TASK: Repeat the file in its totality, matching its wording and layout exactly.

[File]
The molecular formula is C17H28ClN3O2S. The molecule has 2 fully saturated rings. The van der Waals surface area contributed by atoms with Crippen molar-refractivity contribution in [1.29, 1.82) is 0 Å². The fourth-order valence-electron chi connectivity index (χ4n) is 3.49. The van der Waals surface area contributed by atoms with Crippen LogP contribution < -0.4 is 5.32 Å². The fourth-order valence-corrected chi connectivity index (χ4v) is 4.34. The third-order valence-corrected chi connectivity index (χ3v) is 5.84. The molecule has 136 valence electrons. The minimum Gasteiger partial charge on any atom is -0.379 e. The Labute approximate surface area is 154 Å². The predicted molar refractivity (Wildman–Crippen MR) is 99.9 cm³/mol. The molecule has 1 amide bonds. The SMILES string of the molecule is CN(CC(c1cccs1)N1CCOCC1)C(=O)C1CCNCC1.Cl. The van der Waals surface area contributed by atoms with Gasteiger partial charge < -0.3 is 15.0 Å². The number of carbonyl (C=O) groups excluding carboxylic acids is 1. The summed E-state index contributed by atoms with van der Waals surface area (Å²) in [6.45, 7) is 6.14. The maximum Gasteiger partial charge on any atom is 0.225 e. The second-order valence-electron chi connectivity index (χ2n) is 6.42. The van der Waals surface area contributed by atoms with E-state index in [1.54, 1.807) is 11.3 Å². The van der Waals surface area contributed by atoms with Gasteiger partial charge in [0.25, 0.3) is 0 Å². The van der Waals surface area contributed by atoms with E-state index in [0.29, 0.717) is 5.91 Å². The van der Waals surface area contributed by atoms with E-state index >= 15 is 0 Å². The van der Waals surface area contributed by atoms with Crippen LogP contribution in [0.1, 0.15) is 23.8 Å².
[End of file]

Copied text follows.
The molecular formula is C17H28ClN3O2S. The molecule has 2 fully saturated rings. The van der Waals surface area contributed by atoms with Crippen molar-refractivity contribution in [1.29, 1.82) is 0 Å². The fourth-order valence-electron chi connectivity index (χ4n) is 3.49. The van der Waals surface area contributed by atoms with Crippen LogP contribution < -0.4 is 5.32 Å². The fourth-order valence-corrected chi connectivity index (χ4v) is 4.34. The third-order valence-corrected chi connectivity index (χ3v) is 5.84. The molecule has 136 valence electrons. The minimum Gasteiger partial charge on any atom is -0.379 e. The Labute approximate surface area is 154 Å². The predicted molar refractivity (Wildman–Crippen MR) is 99.9 cm³/mol. The molecule has 1 amide bonds. The SMILES string of the molecule is CN(CC(c1cccs1)N1CCOCC1)C(=O)C1CCNCC1.Cl. The van der Waals surface area contributed by atoms with Gasteiger partial charge < -0.3 is 15.0 Å². The number of carbonyl (C=O) groups excluding carboxylic acids is 1. The summed E-state index contributed by atoms with van der Waals surface area (Å²) in [6.45, 7) is 6.14. The maximum Gasteiger partial charge on any atom is 0.225 e. The second-order valence-electron chi connectivity index (χ2n) is 6.42. The van der Waals surface area contributed by atoms with E-state index in [1.54, 1.807) is 11.3 Å². The van der Waals surface area contributed by atoms with Gasteiger partial charge in [0.25, 0.3) is 0 Å². The van der Waals surface area contributed by atoms with E-state index in [0.29, 0.717) is 5.91 Å². The van der Waals surface area contributed by atoms with E-state index >= 15 is 0 Å². The van der Waals surface area contributed by atoms with Crippen LogP contribution in [0.1, 0.15) is 23.8 Å².